And for the protest yesterday, as I said before many times. In the US or in UK/Europe these kind of assemblies would have been cracked down already before they even started. Riot police would have use tear gas, water cannons and sticks to deal with the protestors and even more would have been arrested. So ask yourself, why should the HK police act differently? You can go protesting and you can demonstrate against the government. But don't break the rules and don't break the law. If you do, you and your case are doomed to fail.
Camel
@Baggy
First of all, one person is intelligent, considerate and reasonable. People in the mass are a mob, easy to manipulate and stupid. The less educated the more stupid. That is the case everywhere in the world
Secondly, all institutions in HK were not that independent as you think they were. There were no political eductation allowed nor did you had any political discussions in schools or society allowed. That is how HK was. Take it or leave it and this is now a big issue in HK now as people demand more participation in politics and government but have no clue how politics and government work. Just look what a comedy those lawmakers serve to the public in every single assembly not to mention those protestors and demonstrators including lawmakers on the street. For the lawmakers of the Pan Dems and People Power it is only Show to profile themselves. People responsibility is first of all to think about the society, safety and prosperity of the city and not about themselve first. Every day, there are people protesting outside government buildings for selfish issues. You can protest, but don't fight and fighting is all what they can do. I can not call this intelligent.
Dao-Phooy
The old chestnut about numbers. Police only estimate those who 'complete the march'. What utter rubbish. There were hundreds of thousands of people marching. Even if you don't complete the full distance but waited hours in Victoria Park and then stuck outside the Regent Hotel or Sogo for another hour waiting patiently to go on means you've marched. The police should stop this losing policy on the numbers game as they have no credibility whatsoever on this. None! It's about participation and ordinary people did so waiting patiently to express their dissatisfaction with the Government, the lack of accountability, the broken promise of a high degree of autonomy and the list goes on and on......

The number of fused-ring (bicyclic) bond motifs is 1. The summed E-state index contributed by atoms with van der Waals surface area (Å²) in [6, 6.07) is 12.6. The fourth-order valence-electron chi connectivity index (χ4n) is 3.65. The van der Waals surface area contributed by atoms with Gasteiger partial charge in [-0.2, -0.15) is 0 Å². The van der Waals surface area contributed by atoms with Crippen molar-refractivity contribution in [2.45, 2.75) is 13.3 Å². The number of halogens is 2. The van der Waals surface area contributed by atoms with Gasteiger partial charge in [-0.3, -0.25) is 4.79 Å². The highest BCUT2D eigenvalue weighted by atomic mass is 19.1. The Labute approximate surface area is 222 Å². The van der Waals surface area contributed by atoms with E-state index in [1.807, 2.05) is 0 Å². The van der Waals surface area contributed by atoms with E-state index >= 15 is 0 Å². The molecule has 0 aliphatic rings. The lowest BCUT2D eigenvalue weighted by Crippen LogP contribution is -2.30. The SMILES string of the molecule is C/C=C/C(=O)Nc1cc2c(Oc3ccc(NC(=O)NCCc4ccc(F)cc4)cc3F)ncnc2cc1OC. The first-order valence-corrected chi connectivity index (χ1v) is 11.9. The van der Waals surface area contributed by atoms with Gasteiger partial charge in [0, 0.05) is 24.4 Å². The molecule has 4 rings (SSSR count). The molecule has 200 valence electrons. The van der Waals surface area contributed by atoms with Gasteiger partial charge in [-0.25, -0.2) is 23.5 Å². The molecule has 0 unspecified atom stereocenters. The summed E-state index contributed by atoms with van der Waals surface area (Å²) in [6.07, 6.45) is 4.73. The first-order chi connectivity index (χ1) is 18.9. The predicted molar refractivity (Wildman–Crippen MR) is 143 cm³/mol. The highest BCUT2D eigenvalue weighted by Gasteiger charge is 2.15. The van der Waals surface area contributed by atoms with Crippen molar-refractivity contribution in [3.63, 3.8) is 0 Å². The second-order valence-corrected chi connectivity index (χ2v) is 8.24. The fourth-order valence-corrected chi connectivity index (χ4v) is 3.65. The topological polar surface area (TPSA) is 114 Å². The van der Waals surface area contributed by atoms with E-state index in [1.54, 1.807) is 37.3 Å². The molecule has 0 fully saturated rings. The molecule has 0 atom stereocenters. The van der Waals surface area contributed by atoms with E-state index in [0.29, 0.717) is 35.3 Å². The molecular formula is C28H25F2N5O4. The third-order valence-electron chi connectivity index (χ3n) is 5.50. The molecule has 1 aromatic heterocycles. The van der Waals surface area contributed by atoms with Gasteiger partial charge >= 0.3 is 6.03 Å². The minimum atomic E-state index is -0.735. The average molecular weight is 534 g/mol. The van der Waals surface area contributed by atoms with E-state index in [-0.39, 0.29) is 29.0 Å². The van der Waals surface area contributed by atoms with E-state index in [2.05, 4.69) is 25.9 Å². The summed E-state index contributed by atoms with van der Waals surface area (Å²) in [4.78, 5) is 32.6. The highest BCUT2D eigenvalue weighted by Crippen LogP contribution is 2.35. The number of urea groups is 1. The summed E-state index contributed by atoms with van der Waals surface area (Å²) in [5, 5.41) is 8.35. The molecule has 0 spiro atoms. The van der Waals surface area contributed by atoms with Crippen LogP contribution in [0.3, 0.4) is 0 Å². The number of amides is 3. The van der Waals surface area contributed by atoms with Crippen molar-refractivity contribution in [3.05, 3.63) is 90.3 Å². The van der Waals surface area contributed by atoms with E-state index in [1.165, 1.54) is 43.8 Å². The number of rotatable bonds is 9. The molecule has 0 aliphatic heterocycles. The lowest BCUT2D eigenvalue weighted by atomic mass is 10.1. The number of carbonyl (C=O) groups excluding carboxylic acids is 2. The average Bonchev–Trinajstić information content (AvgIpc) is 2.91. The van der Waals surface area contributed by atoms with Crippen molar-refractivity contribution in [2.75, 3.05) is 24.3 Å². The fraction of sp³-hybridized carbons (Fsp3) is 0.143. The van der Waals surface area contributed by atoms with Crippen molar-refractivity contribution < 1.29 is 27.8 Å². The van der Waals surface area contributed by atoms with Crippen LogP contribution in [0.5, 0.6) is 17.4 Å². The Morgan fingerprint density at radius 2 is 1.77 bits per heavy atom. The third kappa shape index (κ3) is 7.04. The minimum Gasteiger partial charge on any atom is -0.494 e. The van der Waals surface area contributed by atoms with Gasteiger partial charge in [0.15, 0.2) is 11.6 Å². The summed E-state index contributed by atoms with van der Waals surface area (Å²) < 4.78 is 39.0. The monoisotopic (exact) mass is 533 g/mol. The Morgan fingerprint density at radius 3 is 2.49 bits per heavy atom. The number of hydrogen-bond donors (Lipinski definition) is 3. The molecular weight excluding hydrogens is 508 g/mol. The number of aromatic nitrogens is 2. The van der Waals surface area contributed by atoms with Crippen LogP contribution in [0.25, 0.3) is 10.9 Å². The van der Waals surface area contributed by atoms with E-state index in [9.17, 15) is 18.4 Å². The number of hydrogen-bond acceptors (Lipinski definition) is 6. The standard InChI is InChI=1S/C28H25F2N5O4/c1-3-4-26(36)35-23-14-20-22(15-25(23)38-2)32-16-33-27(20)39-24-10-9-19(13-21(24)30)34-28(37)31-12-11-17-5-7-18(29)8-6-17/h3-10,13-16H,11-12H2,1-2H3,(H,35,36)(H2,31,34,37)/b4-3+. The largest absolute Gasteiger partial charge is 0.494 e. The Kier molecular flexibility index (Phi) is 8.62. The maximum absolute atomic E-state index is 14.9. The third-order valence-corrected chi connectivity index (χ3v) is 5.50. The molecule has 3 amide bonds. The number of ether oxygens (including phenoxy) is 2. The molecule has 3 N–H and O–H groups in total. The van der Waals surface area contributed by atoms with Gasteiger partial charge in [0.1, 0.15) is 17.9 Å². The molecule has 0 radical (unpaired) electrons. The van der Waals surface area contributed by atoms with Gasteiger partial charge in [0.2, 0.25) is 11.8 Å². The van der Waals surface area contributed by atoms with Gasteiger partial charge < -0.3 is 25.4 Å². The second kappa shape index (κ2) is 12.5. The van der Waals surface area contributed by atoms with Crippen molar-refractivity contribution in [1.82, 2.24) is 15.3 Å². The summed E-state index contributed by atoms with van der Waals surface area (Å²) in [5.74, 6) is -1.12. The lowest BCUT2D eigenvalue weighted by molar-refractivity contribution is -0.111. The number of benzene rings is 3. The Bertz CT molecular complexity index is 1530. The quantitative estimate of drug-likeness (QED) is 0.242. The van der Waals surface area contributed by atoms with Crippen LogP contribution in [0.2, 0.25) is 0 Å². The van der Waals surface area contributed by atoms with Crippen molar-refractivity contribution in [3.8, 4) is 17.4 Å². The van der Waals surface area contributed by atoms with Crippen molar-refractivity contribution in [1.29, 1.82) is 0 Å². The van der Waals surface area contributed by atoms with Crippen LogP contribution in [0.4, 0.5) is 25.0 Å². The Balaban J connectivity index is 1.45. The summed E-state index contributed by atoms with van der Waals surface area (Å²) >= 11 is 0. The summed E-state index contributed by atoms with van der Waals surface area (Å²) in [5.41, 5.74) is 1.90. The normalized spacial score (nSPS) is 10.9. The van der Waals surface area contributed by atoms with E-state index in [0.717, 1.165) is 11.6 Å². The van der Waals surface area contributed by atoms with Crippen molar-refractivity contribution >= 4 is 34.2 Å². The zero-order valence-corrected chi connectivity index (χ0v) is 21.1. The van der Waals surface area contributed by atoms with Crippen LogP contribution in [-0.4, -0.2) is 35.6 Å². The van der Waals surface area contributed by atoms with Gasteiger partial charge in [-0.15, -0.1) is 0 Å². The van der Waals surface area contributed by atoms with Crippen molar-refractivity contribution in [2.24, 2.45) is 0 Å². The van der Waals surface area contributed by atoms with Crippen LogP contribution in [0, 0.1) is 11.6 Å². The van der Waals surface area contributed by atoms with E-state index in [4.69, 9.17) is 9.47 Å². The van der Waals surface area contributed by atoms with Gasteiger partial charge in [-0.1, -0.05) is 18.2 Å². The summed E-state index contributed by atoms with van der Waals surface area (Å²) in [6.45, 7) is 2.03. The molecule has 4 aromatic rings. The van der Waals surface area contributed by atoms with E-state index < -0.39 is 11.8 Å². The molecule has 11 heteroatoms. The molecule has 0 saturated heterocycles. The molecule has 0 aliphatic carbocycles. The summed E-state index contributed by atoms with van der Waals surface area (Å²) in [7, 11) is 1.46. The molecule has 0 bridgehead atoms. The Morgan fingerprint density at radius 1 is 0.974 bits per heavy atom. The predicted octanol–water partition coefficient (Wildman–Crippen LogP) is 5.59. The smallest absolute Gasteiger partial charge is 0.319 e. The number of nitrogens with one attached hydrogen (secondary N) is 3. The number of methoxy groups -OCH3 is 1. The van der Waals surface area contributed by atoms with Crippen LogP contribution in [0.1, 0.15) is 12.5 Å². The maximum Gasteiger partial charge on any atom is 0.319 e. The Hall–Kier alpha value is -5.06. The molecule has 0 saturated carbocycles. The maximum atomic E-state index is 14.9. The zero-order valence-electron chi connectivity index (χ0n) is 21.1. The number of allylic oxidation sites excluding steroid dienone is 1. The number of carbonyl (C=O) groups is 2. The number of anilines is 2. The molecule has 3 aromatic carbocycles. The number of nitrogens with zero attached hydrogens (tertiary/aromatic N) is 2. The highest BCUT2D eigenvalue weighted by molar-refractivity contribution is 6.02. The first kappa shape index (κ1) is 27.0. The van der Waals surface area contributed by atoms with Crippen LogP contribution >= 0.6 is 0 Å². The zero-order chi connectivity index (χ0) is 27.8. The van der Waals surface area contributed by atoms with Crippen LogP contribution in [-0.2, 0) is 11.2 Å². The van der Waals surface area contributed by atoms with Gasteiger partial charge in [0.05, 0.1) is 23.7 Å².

michaelhctam@gmail.com
This protest is a joke, the protesters are a bunch of jokes, the entire premise of this protest is a joke and that statue looked like someone ate a whole bunch of paper and vomited it out and assembled it while drunk.
Dai Muff
"In the US or in UK/Europe these kind of assemblies would have been cracked down already before they even started. "
Look up the Million Man March. And quite a few others. This is not Krazy Klown time.
onedistrict
Stability & peaceful co-existence are the keys. Excellent planning, measures & discipline by the HK Police, the deterrent and backbone of a civil society.
Camel
Why would I visit London? I really do not get your post. I am no UK lover and I am not defending the CCP as well. I am a realist and a HKnese who knows what is going on.
And who says the CCP hasn't changed since 1949 is ignorant and has no idea what is going on. The people in Mainland China enjoy more rights and freedom than 30 years ago in China and many reforms are still on their way. I am no CCP lover as well and I do not support the Central Government politics but I understand why the system in the Mainland is like this how it is now. And I have hope that the system will change. Not today but it will change as that is what you do as a Chinese. I am not a British Dog.
Dai Muff
Just don't ask them to count.
raymondspchu
If you find Hong Kong not good enough for you to live in, why not leave? United Kingdom is nice, USA is even better, but their police also have well trained dogs for people behaving like you. Go watch US TV channels sometimes!